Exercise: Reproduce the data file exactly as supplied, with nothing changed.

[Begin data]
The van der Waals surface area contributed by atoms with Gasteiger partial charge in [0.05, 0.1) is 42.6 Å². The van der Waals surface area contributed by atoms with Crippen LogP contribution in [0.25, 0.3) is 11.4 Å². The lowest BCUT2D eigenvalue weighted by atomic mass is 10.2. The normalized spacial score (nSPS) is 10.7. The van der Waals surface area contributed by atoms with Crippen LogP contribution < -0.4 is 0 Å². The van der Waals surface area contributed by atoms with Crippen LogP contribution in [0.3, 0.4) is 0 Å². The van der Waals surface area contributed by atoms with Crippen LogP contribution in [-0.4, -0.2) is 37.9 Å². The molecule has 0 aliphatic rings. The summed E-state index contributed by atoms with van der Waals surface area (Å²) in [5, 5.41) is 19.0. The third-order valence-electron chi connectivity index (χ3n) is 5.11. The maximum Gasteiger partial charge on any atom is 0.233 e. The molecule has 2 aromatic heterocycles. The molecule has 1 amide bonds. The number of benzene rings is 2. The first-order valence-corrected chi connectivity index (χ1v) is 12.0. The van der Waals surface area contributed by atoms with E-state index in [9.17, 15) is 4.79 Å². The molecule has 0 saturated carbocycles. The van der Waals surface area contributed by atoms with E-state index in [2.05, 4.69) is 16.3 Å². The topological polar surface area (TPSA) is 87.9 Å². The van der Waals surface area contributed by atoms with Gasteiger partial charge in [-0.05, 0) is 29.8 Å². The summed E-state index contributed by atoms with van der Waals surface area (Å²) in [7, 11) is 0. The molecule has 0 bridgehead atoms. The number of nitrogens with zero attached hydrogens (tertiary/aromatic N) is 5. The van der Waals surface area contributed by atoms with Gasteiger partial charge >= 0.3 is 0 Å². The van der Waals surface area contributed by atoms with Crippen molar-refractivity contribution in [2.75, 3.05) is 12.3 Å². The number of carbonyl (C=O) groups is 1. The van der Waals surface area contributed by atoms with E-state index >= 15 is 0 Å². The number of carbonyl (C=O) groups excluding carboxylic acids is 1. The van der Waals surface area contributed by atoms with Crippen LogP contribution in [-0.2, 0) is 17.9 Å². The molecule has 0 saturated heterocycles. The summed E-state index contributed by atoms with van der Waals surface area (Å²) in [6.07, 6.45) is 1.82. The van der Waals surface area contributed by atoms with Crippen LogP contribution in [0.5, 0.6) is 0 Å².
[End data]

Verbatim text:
The van der Waals surface area contributed by atoms with Gasteiger partial charge in [0.05, 0.1) is 42.6 Å². The van der Waals surface area contributed by atoms with Crippen LogP contribution in [0.25, 0.3) is 11.4 Å². The lowest BCUT2D eigenvalue weighted by atomic mass is 10.2. The normalized spacial score (nSPS) is 10.7. The van der Waals surface area contributed by atoms with Crippen LogP contribution < -0.4 is 0 Å². The van der Waals surface area contributed by atoms with Crippen LogP contribution in [0.3, 0.4) is 0 Å². The van der Waals surface area contributed by atoms with Crippen LogP contribution in [-0.4, -0.2) is 37.9 Å². The molecule has 0 aliphatic rings. The summed E-state index contributed by atoms with van der Waals surface area (Å²) in [5, 5.41) is 19.0. The third-order valence-electron chi connectivity index (χ3n) is 5.11. The maximum Gasteiger partial charge on any atom is 0.233 e. The molecule has 2 aromatic heterocycles. The molecule has 1 amide bonds. The number of benzene rings is 2. The first-order valence-corrected chi connectivity index (χ1v) is 12.0. The van der Waals surface area contributed by atoms with E-state index in [9.17, 15) is 4.79 Å². The molecule has 0 saturated carbocycles. The van der Waals surface area contributed by atoms with E-state index in [2.05, 4.69) is 16.3 Å². The topological polar surface area (TPSA) is 87.9 Å². The van der Waals surface area contributed by atoms with Gasteiger partial charge in [-0.05, 0) is 29.8 Å². The summed E-state index contributed by atoms with van der Waals surface area (Å²) in [7, 11) is 0. The molecule has 0 bridgehead atoms. The number of nitrogens with zero attached hydrogens (tertiary/aromatic N) is 5. The van der Waals surface area contributed by atoms with Gasteiger partial charge >= 0.3 is 0 Å². The van der Waals surface area contributed by atoms with Crippen molar-refractivity contribution in [2.75, 3.05) is 12.3 Å². The number of carbonyl (C=O) groups is 1. The van der Waals surface area contributed by atoms with E-state index >= 15 is 0 Å². The number of carbonyl (C=O) groups excluding carboxylic acids is 1. The van der Waals surface area contributed by atoms with Crippen LogP contribution in [-0.2, 0) is 17.9 Å². The molecule has 0 saturated heterocycles. The summed E-state index contributed by atoms with van der Waals surface area (Å²) in [6.07, 6.45) is 1.82. The van der Waals surface area contributed by atoms with Crippen LogP contribution in [0.5, 0.6) is 0 Å².